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Wednesday, June 17, 2009

Joe wrote about the new SiRFatlasIV Chipset when it was announced. The idea, he noted, was to put a location-enabling chip out in the market and see how it’d be used. A report from DigiTimes now quotes founder Kanwar Chadha as saying it “will most likely target mobile TV applications at first.”

- DigiTimes

 

by Adena Schutzberg on 06/17 at 07:05 AM | Comments | Bookmark and Share

West Monroe Partners built the app using Microsoft Azure (cloud services) and Sliverlight. And, no, there’s no Bing Maps for Enterprise involved, this is a “cartoon” map of the annual food expo.

While it’s very pretty, I wanted more interaction. The left hand side offers a “table of contents” of events by day or food vendor (alphabetical). Click on a date and the events for that day are listed on the right and highlighted on the map. Click on a vendor and the map “zooms there” and provides details. Want to see what the vendor next to it is by clicking on the map? Nope, can’t do that. Want to click on the “ticket” symbol to learn about how much tickets are? Nope, can’t do that. Want to click on anything on the map for more information? Nope, can’t do that. Clicking on the map seems to enable only panning and zooming. Frankly, I wanted to click on stuff! In more practical terms, I want to know which food vendors are near the shows I want to see. Alas, the map doesn’t allow that (at least not easily).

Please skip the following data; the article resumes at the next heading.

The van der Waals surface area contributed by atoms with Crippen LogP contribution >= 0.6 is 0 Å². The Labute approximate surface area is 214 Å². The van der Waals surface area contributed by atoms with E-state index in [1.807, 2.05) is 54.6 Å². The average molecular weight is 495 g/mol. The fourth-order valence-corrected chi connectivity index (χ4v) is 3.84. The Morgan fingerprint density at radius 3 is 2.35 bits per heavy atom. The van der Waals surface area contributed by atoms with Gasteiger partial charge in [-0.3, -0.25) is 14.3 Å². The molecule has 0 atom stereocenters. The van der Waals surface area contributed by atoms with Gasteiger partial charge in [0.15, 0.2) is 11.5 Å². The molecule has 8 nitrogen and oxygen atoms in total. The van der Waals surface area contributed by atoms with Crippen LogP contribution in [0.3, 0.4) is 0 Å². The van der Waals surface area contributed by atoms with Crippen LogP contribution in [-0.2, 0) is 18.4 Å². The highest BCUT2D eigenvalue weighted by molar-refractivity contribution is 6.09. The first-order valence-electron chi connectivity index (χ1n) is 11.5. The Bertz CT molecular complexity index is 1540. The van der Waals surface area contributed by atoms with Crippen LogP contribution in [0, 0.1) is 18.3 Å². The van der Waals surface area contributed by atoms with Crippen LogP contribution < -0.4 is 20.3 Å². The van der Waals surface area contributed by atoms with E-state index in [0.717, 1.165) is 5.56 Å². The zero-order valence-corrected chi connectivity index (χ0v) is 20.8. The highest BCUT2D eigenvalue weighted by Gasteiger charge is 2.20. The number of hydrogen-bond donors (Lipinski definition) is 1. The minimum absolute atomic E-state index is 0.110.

(Oh, and I tried it on both Mac/Safara and WinXP Firefox, just to be sure it was no “just a Mac thing.”)

- press release

by Adena Schutzberg on 06/17 at 06:00 AM | Comments | Bookmark and Share

It’s not yet like cluster in Colorado, but San Diego is mustering forces to be become a hotbed of geospatial.

The San Diego Software Industry Council is organizing a GIS interest group - it holds its first meeting at UC San Diego’s Computer Science and Engineering building at 6 p.m. Thursday, June 18 (tomorrow).

The executive director of council, Bob Slapin, is starting to talk the talk: “There is a massive amount of data lying around that is related to a spot on the map, (environmental, traffic, health). This data is often in different silos and in most cases making sense of it requires running around, finding it and mapping it somehow. The data is often structured and unstructured.”

Why the grouping around San Diego? Suggested sources:

- legacy expertise of the U.S. Navy in satellite-based global positioning technologies
- the development of location-based services for wireless devices at San Diego-based Qualcomm
- ESRI is about a 2-hour drive and hold its UC there
- local academic expertise also emerged in 2007, when researchers at San Diego State University’s Visualization Center tackled wildfires

- Xconomy

by Adena Schutzberg on 06/17 at 06:00 AM | Comments | Bookmark and Share
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